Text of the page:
This is the second part of a two part overview of Microsoft’s System Center 2012, the first party linked to each review of the components on 4sysops as well as how System Center 2012 is licensed, this second part looks at each individual component and the new Unified Installer.
  1. Conclusion

Configuration Manager lets you deploy software to employee’s devices and computers, inventory their hardware, push out OS / software updates as well as deploy OSs to bare metal computers. New in Configuration Manager 2012 is user centric management of devices and software with the concept of a user’s primary device(s), self-service software catalog, management of mobile devices, a vastly simplified infrastructure hierarchy, remediation of configuration drift through settings management and Role Based Access.

Virtual Machine Manager manages your fabric infrastructure for virtualization: hosts, clusters and networks from the bare metal to the ultimate abstraction in private clouds. The 2012 version has changed fundamentally from its predecessor in the overall scope by now managing the entire fabric, creating Hyper-V clusters from bare metal, managing resource and power optimization natively, interfacing with Hyper-V, VMWare ESX and Citrix Xen server hosts and orchestrating patching of clusters. There’s also a Service model that lets you deploy (and subsequently update) entire groups of related VMs for a distributed application, there’s Server App-V application virtualization deployment, built in High Availability for Virtual Machine Manager itself, storage control (iSCSI and FC SANs) and built in self-service with Role Based Access control.

Operations Manager keeps an eye on your servers (physical and virtual), OS (Windows and Unix / Linux), applications (All Microsoft, many, many third party and Java application servers) and your networks through Microsoft and third party Management Packs that contain knowledge about each component. New in 2012 is a simpler infrastructure with built in High Availability, much better and easier network monitoring, enhanced dashboards that can be published to SharePoint for wider audiences, Application Performance Monitoring (formerly known as Avicode), Java Enterprise Edition (JEE) monitoring and enhanced functionality and security for *nix monitoring.

Data Protection Manager is the best backup product for Microsoft’s workloads, following supported processes to backup from Disk to Disk, Disk to Tape, Disk to Disk to Tape as well as Disk to Disk to Cloud. New in 2012 is a centralized console (through Operations Manager) that can manage hundreds of Data Protection Manager servers (including DPM 2010), a new console UI, scoped consoles for troubleshooting, Role Based Access, improved Item Level Recovery (ILR) for recovering files from within VMs that have only been backed up through a host level backup, much faster SharePoint recoveries and certificate based communication for workgroup data sources.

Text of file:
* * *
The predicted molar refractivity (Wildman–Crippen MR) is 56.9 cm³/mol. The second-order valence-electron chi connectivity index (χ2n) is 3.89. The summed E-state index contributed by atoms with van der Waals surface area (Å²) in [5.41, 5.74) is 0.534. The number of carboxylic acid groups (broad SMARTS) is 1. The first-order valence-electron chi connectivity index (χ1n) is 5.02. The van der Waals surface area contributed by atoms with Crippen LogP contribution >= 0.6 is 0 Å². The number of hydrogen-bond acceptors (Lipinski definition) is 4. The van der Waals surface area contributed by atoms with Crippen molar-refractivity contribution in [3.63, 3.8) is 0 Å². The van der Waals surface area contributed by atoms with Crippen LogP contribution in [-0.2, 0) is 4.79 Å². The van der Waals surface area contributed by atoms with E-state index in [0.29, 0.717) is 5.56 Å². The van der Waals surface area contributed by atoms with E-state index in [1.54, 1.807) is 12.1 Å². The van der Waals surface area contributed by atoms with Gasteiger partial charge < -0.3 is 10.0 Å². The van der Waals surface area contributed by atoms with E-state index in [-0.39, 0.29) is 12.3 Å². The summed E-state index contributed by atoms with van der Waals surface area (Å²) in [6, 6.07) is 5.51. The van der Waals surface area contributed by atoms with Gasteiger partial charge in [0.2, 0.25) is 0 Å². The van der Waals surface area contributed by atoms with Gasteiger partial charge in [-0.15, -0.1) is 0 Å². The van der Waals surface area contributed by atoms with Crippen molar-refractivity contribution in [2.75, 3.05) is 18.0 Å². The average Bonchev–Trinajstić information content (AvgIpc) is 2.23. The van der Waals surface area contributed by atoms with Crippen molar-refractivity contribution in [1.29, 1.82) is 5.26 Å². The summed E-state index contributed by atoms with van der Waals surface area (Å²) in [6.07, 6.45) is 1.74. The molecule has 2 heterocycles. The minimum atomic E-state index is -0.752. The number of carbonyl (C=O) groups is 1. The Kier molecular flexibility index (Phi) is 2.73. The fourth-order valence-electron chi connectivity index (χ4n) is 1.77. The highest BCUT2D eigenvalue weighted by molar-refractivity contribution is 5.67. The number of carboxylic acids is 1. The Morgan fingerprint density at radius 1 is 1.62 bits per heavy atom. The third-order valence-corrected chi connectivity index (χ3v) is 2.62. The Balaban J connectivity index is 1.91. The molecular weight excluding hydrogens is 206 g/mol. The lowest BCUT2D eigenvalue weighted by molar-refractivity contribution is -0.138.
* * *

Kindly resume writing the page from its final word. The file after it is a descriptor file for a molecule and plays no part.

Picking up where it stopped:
Orchestrator (formerly known as Opalis) is a newcomer in the Service Center 2012 suite but it’s very important as it integrates and links the other components through automation. Via a Visio like interface Activities are linked together into Runbooks that can then automate IT processes on demand; Runbooks can be started from a web interface or from Service Manager or any other product that talks to the new Orchestrator Web Service. The true power of Orchestrator comes in the form of Integration Packs that allows it to “talk” to many other systems, including all the components in System Center 2012 as well as earlier System Center versions and many other third party systems, giving you a true automation engine to better provide IT as a service.

Service Manager is a help desk system for tracking incidents, change requests, service requests and configuration management in a central Configuration Management Database (CMDB). There’s also a Data Warehouse server that manages long term storage of data, not just from Service Manager but from all the System Center 2012 products, data is brought into Service Manager through connectors to AD, Virtual Machine Manager, Operations Manager and Configuration Manager for consolidated reporting, templates are used to build service offerings and self-service IT is enabled through a SharePoint integrated portal.

Endpoint Protection is Microsoft’s business anti-malware solution that’s integrated into Configuration Manager. This means that the distribution of the application is done through the normal model in Configuration Manager (either as part of new OS deployments or as a distributed program after OS installation) as well as all the signature updates. Reporting and policy management is also integrated which means that there’s no separate infrastructure to manage and no new user interfaces to learn. Endpoint Protection is a multi-engine solution and one engine can be active and scan files and traffic while other engines are being updated with new signatures.

App Controller is an end-user / application owner focused web portal that lets you see Virtual Machine Manager private clouds and services deployed in them as well as Windows Azure public cloud services and monitor, scale out and scale in these services.

Unified Installer lets you install the entire System Center 2012 product, all the components, and more importantly, all the prerequisites through one interface. This brings the total number of screens required to click through to install all the required software and all the components from over 400 to 16. This installation is designed for evaluation, learning, testing and proof of concepts, it’s not designed for production deployments (unless your environment is small) and only works with Windows Server 2008 R2 SP1 and SQL Server 2008 R2 as the underlying components. A full installation requires nine separate servers / VMs, each with 2 GB of memory so if you’re going to install this on one Hyper-V/ESX or XEN server host it’ll need 20+ GB of memory.